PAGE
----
Castellanos was ranked second among all prospects by Baseball America in power potential and hitting in 2012. He’s ranked among the top 50 prospects in organized baseball for the last two years. He hit .333 as an 18-year old in his first short excursion into pro ball. He batted .312 with line-drive power against much more experienced competition in his first full pro season at West Michigan in 2011. Then, last season, after turning heads at spring training, Castellanos started the year at Lakeland, the Tigs top Single-A club. he absolutely crushed opposing pitchers to the tune of a .405 batting average and posted a .465 OBP in 55 games. That earned him a promotion all the way up to Double-A Erie where he showed he could pop the ball for power by smacking seven homers and 15 doubles in less than half a season. He was named the Best Batting Prospect in the Eastern League and was asked to play in the Arizona Fall League last November. Oh, and in the 2012 Futures Game at All-Star Weekend, it was Castellanos who hit the game-winning home run. A witness to that exciting blast, Hall of Famer Tony Gwynn marveled at how well the young Castellanos uses his hands.

“He has great control of the bat in the [hitting] zone,” said Gwynn.

In 15 games in the Tiger spring training camp this year, Castellanos hit .360 and showed off improved strike-zone judgment. Tiger veterans were keen to get another look at the prospect and they came away impressed, as did Leyland. But GM Dave Dombrowksi shipped Castellanos to minor league camp, explaining that the 21-year old needs to play every day to mature into a major league ready hitter. He’s also been switched from his natural third base position to the outfield (for obvious reasons … can you spell M-I-G-G-Y?).

Very well. Castellanos could use some every day seasoning for sure. But, there’s just as good a chance that he’s ready now to be a good hitter in the majors, and that if he plays every day he could be even better by the stretch drive. Why not season him in the Motor City?

Castellanos offers more power potential than Dirks. And if Andy is used off the bench, it solves a lot of problems for Detroit. First, it ensures that Dirks doesn’t get beat up physically by the rigors of a 162-game schedule. Second, Dirks would make the Tiger bench much improved. One of the dirty little secrets of the 2012 Tigers was how porous their bench was. There were post-season games in which Don Kelly and Gerald Laird were pinch-hitting. I love me some G-Money, but that’s just terrible. Bench strength can make the difference between winning a playoff spot and sitting on your butts watching the post-season. The Tigers did not have a top-notch pinch-hitter on their bench last season, and Dirks would give them someone who has shown he can hit. It’s a job better suited for him than for Castellanos, who needs to learn his way around the big leagues.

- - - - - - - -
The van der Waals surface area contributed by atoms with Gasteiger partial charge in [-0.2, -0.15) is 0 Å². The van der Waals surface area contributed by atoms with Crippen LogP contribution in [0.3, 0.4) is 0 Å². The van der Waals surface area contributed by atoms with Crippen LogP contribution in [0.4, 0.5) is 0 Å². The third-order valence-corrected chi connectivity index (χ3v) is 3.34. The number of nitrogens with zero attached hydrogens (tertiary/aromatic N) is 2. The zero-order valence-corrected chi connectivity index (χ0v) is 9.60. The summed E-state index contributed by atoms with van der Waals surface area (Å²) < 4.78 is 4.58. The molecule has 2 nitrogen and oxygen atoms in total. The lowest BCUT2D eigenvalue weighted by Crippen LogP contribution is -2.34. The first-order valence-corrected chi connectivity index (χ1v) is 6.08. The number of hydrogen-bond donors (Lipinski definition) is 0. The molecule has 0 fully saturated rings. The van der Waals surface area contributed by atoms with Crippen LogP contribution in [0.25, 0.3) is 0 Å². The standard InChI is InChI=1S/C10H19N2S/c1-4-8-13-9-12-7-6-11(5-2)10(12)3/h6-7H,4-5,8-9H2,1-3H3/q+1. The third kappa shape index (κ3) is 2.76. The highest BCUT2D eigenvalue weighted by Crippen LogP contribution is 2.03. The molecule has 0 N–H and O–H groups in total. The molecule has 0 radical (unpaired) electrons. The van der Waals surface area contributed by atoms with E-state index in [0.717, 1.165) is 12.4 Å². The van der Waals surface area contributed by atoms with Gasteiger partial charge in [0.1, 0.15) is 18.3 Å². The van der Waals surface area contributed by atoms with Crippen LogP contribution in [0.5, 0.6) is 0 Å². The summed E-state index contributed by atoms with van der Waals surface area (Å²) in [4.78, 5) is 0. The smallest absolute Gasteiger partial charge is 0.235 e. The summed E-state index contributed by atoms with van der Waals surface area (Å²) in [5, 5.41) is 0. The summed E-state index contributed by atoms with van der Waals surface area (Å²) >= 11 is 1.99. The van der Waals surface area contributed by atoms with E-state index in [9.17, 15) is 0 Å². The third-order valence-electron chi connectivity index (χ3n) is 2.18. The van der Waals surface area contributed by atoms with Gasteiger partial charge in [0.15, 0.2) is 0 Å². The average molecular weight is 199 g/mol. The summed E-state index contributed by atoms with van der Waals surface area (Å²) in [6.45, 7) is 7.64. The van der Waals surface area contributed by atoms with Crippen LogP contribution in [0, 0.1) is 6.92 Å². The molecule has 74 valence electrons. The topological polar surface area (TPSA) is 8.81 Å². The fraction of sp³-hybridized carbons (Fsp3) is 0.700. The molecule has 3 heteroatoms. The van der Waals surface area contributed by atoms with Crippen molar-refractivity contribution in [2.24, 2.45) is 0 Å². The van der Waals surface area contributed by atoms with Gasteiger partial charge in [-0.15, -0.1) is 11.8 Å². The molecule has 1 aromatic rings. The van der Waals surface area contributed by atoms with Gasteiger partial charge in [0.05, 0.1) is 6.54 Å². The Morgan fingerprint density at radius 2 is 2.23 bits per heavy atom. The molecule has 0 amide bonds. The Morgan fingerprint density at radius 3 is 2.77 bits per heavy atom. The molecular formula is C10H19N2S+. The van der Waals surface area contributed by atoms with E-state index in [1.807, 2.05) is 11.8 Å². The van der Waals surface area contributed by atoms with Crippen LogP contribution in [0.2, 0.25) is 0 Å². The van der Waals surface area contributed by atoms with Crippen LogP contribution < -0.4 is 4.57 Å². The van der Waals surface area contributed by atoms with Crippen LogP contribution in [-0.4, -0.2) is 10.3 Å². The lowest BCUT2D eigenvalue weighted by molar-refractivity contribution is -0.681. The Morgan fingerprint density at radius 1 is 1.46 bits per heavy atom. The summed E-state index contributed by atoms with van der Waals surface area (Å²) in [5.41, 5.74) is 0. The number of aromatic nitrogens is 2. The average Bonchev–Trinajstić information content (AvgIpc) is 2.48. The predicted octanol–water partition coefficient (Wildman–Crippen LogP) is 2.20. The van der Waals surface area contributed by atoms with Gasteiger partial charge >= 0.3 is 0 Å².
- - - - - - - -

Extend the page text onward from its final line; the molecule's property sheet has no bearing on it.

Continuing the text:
If he’s not using a walker, Dirks will be in the opening day lineup for the Tigers. But Castellanos – the young hot shot who has hit everywhere he’s played – deserves to get a chance. Tiger fans don’t have to hope for that to happen, they can be fairly sure that it will. The opportunity is almost certain to present itself.


*On August 15, 2010, three minutes after the league’s midnight deadline, the Tigers’ front office emailed the details of a Castellanos contract to MLB’s offices in New York. The league could have invalidated the deal, setting Castellanos free to become an amateur free agent or to play college baseball, but a text message that was sent by Dave Dombrowski’s office at 11:59 PM was evidence enough for the commissioner’s office, and the deal was ratified.